That means I need to consider even more possibilities and reactions to what I will be sending out to the audience and be prepared for what may come back in response.

That doesn’t mean that I need to respond to every single reaction to the information I share on behalf of my organization – because that would be impossible, even if it was a good idea to do that, which it almost always is NOT – but thinking more thoroughly and deeply about the social media world reality and how people *might* react to what we are saying is important so that we aren’t caught unprepared if something boils up that we do think requires a response. Even if that response is only: “Thank you for sharing your perspective. We will certainly take that into consideration”, sometimes the acknowledgement of a comment and the attached commenter is enough to settle down a social media bubble.

And, when it IS appropriate to provide a more fulsome response to reaction or objections to something we have shared, having a plan prepared, and appropriate responses prepared before the message is even released is a good way to smoothly and successfully handle social media tempests.

I so often see issues with things organizations have said or done turning into maelstroms on social media, and with my communicator hat on I think: “What on EARTH were their communications people THINKING?!” about how they respond [if they do] or “How could they not have anticipated THAT?!” when they don’t respond, or respond too late and allow something that could have been dealt with quickly and efficiently to turn into a major dramatic “thing”.

Obviously, nobody can anticipate every single thing that people might say about your messages. Human nature being what it is, sometimes the reactions people come up with, way, WAY over there in left field are just unfathomable, and not something anyone could possibly have anticipated. But if you are a communicator, then you are – or should be – using social media, either for your organization or at least on your own, because that is part of doing your job well. So anticipating as much of the reaction to your messages as possible is an advance investment which will pay big ROI on minimizing the damage control you have to implement after the fact while the interwebs are screaming about how much your organization sucks. This is still one of the newer skills for some communicators [particularly those of us who have been doing comms since before the internet and social media became a factor] but it’s now a key part of doing our jobs, and something that needs to be factored into the plan, just like setting the objective and evaluating the audience if we hope to be successful in the new world we now live in.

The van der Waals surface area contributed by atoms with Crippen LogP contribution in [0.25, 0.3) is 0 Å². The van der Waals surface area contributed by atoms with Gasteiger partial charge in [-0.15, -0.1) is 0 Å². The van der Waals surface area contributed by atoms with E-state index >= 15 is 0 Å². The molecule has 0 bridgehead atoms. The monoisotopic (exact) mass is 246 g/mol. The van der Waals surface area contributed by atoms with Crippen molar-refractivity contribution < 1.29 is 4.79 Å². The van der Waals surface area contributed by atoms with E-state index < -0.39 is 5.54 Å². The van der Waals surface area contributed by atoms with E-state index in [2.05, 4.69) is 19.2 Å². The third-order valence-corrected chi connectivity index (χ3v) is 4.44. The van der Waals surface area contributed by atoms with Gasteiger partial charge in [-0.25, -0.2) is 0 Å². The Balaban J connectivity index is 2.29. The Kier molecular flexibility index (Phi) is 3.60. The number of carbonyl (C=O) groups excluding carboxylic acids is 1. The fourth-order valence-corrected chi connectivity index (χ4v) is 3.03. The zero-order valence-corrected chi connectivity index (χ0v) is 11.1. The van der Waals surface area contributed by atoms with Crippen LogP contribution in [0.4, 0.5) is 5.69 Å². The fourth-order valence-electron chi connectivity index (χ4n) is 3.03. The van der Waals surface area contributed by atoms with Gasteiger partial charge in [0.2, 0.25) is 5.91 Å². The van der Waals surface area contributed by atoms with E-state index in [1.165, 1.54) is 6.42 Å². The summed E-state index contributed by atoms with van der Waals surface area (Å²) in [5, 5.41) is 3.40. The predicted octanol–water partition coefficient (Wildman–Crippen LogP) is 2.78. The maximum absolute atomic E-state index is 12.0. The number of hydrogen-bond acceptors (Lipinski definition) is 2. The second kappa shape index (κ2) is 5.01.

What do you think? Is anticipating the social media reaction a standard part of your strategic planning for communications? If so, how do you manage that anticipation? What are your steps? I’d love to hear from others how you approach this!